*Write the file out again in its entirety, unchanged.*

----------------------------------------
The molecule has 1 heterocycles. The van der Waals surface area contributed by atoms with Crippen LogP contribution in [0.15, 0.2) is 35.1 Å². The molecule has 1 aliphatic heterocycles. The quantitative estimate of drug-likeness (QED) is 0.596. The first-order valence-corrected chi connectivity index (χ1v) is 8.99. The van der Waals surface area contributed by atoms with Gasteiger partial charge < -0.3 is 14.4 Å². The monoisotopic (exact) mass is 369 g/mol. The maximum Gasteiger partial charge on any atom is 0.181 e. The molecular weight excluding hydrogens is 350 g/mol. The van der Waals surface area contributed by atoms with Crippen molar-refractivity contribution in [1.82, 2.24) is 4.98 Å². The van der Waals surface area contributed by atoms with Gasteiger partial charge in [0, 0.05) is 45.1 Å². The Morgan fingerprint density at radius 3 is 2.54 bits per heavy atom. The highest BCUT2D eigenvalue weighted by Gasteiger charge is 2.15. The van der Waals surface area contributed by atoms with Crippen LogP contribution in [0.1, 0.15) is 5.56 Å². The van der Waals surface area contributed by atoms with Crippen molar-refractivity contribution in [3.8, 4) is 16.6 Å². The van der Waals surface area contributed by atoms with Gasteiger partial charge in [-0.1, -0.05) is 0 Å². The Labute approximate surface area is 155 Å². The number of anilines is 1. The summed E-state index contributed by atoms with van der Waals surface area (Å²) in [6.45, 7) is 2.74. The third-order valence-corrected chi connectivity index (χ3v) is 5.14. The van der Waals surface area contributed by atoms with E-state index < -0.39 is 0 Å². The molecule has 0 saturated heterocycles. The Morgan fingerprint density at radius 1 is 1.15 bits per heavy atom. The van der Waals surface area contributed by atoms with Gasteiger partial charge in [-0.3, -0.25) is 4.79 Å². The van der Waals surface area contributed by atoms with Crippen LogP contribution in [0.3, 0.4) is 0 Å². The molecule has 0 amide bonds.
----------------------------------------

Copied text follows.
The molecule has 1 heterocycles. The van der Waals surface area contributed by atoms with Crippen LogP contribution in [0.15, 0.2) is 35.1 Å². The molecule has 1 aliphatic heterocycles. The quantitative estimate of drug-likeness (QED) is 0.596. The first-order valence-corrected chi connectivity index (χ1v) is 8.99. The van der Waals surface area contributed by atoms with Gasteiger partial charge < -0.3 is 14.4 Å². The monoisotopic (exact) mass is 369 g/mol. The maximum Gasteiger partial charge on any atom is 0.181 e. The molecular weight excluding hydrogens is 350 g/mol. The van der Waals surface area contributed by atoms with Crippen molar-refractivity contribution in [1.82, 2.24) is 4.98 Å². The van der Waals surface area contributed by atoms with Gasteiger partial charge in [0, 0.05) is 45.1 Å². The Morgan fingerprint density at radius 3 is 2.54 bits per heavy atom. The highest BCUT2D eigenvalue weighted by Gasteiger charge is 2.15. The van der Waals surface area contributed by atoms with Crippen LogP contribution in [0.1, 0.15) is 5.56 Å². The van der Waals surface area contributed by atoms with Crippen molar-refractivity contribution in [3.8, 4) is 16.6 Å². The van der Waals surface area contributed by atoms with Gasteiger partial charge in [-0.1, -0.05) is 0 Å². The Labute approximate surface area is 155 Å². The number of anilines is 1. The summed E-state index contributed by atoms with van der Waals surface area (Å²) in [6.45, 7) is 2.74. The third-order valence-corrected chi connectivity index (χ3v) is 5.14. The van der Waals surface area contributed by atoms with E-state index < -0.39 is 0 Å². The molecule has 0 saturated heterocycles. The Morgan fingerprint density at radius 1 is 1.15 bits per heavy atom. The van der Waals surface area contributed by atoms with Gasteiger partial charge in [-0.3, -0.25) is 4.79 Å². The van der Waals surface area contributed by atoms with Crippen LogP contribution in [0.3, 0.4) is 0 Å². The molecule has 0 amide bonds.